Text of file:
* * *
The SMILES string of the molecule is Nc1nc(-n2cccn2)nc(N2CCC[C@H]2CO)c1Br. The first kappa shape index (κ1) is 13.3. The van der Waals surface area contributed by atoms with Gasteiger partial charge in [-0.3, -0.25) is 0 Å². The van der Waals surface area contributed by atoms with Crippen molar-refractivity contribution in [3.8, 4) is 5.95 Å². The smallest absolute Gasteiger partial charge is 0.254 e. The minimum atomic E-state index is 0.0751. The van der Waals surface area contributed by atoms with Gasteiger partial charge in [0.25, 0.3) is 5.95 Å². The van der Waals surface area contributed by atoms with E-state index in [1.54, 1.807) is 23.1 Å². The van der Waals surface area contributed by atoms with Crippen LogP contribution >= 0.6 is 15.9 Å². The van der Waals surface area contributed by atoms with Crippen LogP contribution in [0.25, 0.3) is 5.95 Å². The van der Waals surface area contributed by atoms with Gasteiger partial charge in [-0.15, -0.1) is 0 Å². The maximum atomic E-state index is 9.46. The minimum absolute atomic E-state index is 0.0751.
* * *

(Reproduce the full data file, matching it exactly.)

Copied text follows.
The SMILES string of the molecule is Nc1nc(-n2cccn2)nc(N2CCC[C@H]2CO)c1Br. The first kappa shape index (κ1) is 13.3. The van der Waals surface area contributed by atoms with Gasteiger partial charge in [-0.3, -0.25) is 0 Å². The van der Waals surface area contributed by atoms with Crippen molar-refractivity contribution in [3.8, 4) is 5.95 Å². The smallest absolute Gasteiger partial charge is 0.254 e. The minimum atomic E-state index is 0.0751. The van der Waals surface area contributed by atoms with Gasteiger partial charge in [0.25, 0.3) is 5.95 Å². The van der Waals surface area contributed by atoms with E-state index in [1.54, 1.807) is 23.1 Å². The van der Waals surface area contributed by atoms with Crippen LogP contribution >= 0.6 is 15.9 Å². The van der Waals surface area contributed by atoms with Crippen LogP contribution in [0.25, 0.3) is 5.95 Å². The van der Waals surface area contributed by atoms with Gasteiger partial charge in [-0.15, -0.1) is 0 Å². The maximum atomic E-state index is 9.46. The minimum absolute atomic E-state index is 0.0751.